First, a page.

An Eye from Both Sides

Jewish, Palestinian, and now American tensions evolving over time

Sydney Cayo, Design Editor

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From the perspective of the outside looking in, it’s been proven more difficult for Americans compared to other nationalities to sympathize with what it’s like living in a less than fortunate part of the world. While Americans are influenced from a young age to recognize and appreciate the privileges being an American comes with, it’s often commonplace to dismiss issues the billions living in the areas who don’t share these privileges are faced with. The seemingly terminal conflict in Israel is one big example.

From 1896 to the end of the second world war, the number of Jews living in the land that was Palestine at the time increased by the thousands. The majority of this mass was made of those liberated from the war.

However, those who were already inhabiting that land had a different perspective on what was happening, with words like ‘European Colonialism’ being thrown around. From the point of view of the Palestinian people, having poor outlets of information sources, the people as a whole were under the impression that the mass of Jewish Civilians were part of a developing movement by Europeans to flood their land with New World Western values. However, the flipside is that Jewish folks were trying to return home from the concentration camps they’d survived through only to find out those places no longer exist.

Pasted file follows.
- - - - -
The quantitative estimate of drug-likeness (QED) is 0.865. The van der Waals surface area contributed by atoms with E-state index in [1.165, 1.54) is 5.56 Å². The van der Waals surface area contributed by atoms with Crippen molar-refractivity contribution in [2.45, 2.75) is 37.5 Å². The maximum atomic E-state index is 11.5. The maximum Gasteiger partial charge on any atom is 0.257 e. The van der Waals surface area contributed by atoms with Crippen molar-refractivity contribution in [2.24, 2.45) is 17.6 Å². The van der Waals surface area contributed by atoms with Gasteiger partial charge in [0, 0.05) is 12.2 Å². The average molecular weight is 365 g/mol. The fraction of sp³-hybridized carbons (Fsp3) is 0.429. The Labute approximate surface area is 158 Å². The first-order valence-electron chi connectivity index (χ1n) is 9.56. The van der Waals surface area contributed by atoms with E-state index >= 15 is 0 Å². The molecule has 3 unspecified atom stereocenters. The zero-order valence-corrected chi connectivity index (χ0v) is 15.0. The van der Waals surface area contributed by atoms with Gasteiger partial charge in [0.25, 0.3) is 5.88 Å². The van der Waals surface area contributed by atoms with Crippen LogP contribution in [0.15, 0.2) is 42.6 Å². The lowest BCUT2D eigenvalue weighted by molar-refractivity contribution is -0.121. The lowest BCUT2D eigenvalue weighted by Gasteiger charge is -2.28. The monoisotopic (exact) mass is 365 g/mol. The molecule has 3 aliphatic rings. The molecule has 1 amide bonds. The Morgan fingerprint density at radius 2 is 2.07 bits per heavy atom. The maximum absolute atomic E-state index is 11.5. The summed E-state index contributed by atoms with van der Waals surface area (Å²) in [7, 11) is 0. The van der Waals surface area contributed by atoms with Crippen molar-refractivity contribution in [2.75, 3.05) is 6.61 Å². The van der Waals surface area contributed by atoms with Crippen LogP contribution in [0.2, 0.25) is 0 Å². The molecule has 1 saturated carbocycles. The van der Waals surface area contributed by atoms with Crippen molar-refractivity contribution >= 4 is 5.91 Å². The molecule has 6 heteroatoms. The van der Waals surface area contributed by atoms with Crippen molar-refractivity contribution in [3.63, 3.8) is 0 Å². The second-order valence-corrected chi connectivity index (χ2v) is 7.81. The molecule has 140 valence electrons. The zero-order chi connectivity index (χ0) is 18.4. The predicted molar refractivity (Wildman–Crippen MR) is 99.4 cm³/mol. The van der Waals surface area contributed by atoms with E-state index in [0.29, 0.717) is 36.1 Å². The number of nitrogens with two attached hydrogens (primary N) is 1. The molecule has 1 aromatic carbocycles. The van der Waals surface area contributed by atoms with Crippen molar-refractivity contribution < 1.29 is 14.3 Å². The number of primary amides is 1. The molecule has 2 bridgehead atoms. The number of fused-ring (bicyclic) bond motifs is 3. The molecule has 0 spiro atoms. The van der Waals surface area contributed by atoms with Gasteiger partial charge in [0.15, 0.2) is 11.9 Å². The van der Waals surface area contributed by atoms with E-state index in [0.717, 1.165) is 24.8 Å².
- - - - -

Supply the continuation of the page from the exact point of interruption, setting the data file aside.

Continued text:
The war that occurred in 1948 between Israel -the country that became official at a European UN meeting- and the Palestinian militias left an even bigger refugee crisis as an effect, but it wasn’t the Jews this time. To this date, there are more than 700,000 displaced Palestinians in the area.

America’s relationship with Palestinians will soon change as the Trump administration has pledged to cut over $200 million in foreign aid at the end of this fiscal year, which is September 30. Official statements from the White House conclude that this money will be funneled into other unspecified priorities.

Tension between the Trump Administration and the Palestinian government was seeded upon Trump’s recognition of Jerusalem as Israel’s capital. This notion sparked backlash from protesters who see the city as the future Palestinian State capital, a goal that can’t be reached with a bargain.

After Trump’s recognition, communication between government officials and Palestinian authority was ceased.

There are many things in the foreseeable future for the Palestinian people. Will the martyr of this change be the bad blood between our two nations?

More importantly, what effects will this loss in funding reek on the remaining Palestinian families? Only time will tell.